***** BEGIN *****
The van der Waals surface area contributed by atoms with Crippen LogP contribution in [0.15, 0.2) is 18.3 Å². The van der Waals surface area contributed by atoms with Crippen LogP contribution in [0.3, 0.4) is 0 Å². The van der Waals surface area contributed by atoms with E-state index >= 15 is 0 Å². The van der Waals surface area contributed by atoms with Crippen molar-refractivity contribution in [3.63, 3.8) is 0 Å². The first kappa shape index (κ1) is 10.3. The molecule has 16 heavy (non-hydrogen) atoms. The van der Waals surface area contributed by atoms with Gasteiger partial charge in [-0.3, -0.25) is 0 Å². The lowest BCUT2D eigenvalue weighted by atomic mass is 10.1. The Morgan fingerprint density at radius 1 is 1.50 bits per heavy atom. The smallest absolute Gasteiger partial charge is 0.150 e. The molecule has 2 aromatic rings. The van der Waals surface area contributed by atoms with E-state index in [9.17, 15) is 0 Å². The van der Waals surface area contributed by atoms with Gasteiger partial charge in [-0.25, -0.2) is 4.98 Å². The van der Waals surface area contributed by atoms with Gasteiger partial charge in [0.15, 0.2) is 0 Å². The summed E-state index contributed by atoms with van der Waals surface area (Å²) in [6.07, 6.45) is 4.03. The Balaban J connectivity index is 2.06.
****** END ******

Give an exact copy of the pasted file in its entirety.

The van der Waals surface area contributed by atoms with Crippen LogP contribution in [0.15, 0.2) is 18.3 Å². The van der Waals surface area contributed by atoms with Crippen LogP contribution in [0.3, 0.4) is 0 Å². The van der Waals surface area contributed by atoms with E-state index >= 15 is 0 Å². The van der Waals surface area contributed by atoms with Crippen molar-refractivity contribution in [3.63, 3.8) is 0 Å². The first kappa shape index (κ1) is 10.3. The molecule has 16 heavy (non-hydrogen) atoms. The van der Waals surface area contributed by atoms with Gasteiger partial charge in [-0.3, -0.25) is 0 Å². The lowest BCUT2D eigenvalue weighted by atomic mass is 10.1. The Morgan fingerprint density at radius 1 is 1.50 bits per heavy atom. The smallest absolute Gasteiger partial charge is 0.150 e. The molecule has 2 aromatic rings. The van der Waals surface area contributed by atoms with E-state index in [9.17, 15) is 0 Å². The van der Waals surface area contributed by atoms with Gasteiger partial charge in [-0.25, -0.2) is 4.98 Å². The van der Waals surface area contributed by atoms with Gasteiger partial charge in [0.15, 0.2) is 0 Å². The summed E-state index contributed by atoms with van der Waals surface area (Å²) in [6.07, 6.45) is 4.03. The Balaban J connectivity index is 2.06.